Superboy and Teen Titans both impressed, and now Fabian Nicieza has delivered with Legion Lost: Run from Tomorrow.
This is most assuredly the Legion of Super-Heroes book for those who don't like the Legion of Super-Heroes, surprisingly light on real Legion fare. It begs the question what readership Legion Lost is for; hardly is there a significant audience out there looking for a small-team Legion book spotlighting Legionnaires Wildfire or Dawnstar or Gates, as evinced by this book's cancellation after its next volume. That said, however, if the reader is a Legion fan and does particularly like Wildfire, Dawnstar, Gates, Tellus, Timber Wolf and the rest, Nicieza does a nice job even if it's hard to tell what audience this book is aiming for.
[Review contains spoilers]
At the outset of DC's original New 52 titles, there seemed to be a willingness to throw all the good ideas out there and see what stuck. Thus readers saw such experimental titles as Men of War, later relaunched as GI Combat and later cancelled. Another of these would appear to be Legion Lost. It's hard to believe sales figures on Paul Levitz's pre-Flashpoint Legion and Adventure Comics were sufficient to warrant a third spin-off, though it was the best-written the Legion had been in a while. Prior to Levitz, the Legion title's most recent glory days probably was Legion Lost -- the 2000 twelve-issue miniseries by Dan Abnett and Andy Lanning, that is.
The New 52 Legion Lost, therefore, would seem to be trying to establish itself mainly on name recognition -- if "Legion Lost" worked once before, maybe "Legion Lost" would work again. It's no coincidence, assuredly, that Abnett and Lanning are thanked on Run from Tomorrow's credits page.
Lost -- then and now -- took the Star Trek: Voyager approach to the Legion franchise, stranding a team of Legionnaires far away from the Legion's rules and regulations and examining how they survive when Legion ethics aren't reinforced all around them (another New 52 moniker might have been "Legion of Super-Heroes Dark"). More effectively, Abnett and Lanning's stranded their Legion in an alternate galaxy, injured and despondent, with much emotional turmoil and betrayal; Nicieza's Legion are stuck in the past, but generally know where they are and who some of the historical figures of the time are, and Nicieza has less emotional heft with fewer Legionnaires missing lost spouses or family.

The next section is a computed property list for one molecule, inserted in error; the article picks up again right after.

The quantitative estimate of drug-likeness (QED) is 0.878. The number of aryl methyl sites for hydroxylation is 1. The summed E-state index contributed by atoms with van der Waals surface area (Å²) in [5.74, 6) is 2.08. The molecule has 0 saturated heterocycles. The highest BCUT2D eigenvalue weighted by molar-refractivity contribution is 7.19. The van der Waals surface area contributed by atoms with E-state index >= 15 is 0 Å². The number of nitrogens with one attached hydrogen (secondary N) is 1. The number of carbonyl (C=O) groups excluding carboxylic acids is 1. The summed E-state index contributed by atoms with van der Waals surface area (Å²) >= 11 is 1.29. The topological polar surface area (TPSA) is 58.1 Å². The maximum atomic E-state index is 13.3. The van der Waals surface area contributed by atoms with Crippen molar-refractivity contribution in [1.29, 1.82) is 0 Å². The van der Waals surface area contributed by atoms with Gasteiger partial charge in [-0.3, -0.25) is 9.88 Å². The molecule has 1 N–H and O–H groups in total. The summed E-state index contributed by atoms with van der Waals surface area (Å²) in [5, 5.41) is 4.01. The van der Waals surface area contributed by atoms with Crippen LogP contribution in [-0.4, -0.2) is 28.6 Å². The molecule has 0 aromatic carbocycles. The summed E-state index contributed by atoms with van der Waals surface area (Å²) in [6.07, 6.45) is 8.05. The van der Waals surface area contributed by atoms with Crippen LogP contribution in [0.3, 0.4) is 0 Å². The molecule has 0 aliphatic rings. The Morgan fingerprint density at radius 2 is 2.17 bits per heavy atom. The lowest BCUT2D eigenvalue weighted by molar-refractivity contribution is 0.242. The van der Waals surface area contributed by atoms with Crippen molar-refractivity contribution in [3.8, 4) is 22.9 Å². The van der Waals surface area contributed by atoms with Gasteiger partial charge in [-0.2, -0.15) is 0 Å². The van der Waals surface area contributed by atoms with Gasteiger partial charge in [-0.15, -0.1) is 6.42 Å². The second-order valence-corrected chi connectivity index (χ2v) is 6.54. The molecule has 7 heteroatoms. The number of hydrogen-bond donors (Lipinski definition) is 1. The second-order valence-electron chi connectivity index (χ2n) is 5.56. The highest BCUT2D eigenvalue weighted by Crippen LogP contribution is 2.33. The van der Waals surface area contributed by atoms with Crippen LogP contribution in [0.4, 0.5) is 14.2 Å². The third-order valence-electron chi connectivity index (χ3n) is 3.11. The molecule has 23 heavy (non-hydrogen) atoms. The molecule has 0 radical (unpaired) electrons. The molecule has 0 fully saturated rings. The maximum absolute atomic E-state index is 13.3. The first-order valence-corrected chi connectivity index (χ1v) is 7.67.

But Nicieza does give a loud shout-out to the first Legion Lost in that each of his chapters are narrated by a different Legionnaire, as was the case with the Abnett and Lanning series. It's here that Nicieza shines, and if the reader is a Legion fan, the book's attraction begins to show. As the Legionnaires battle the effects of a plague that mutates humans with alien DNA, Nicieza uses these conflicts to spotlight each Legionnaire with situations that delve into each Legionnaire's neuroses. Wildfire, ever the Tin Man wishing for a heart, faces a "Hypersapian" trying to escape his own humanity. Dawnstar, always so collected, aches to wildly use her strength as Timber Wolf does. Tellus invades their enemy's mind despite his beliefs against doing so, and Tyroc tries to promote pacifism despite the team's increasingly violent tendencies.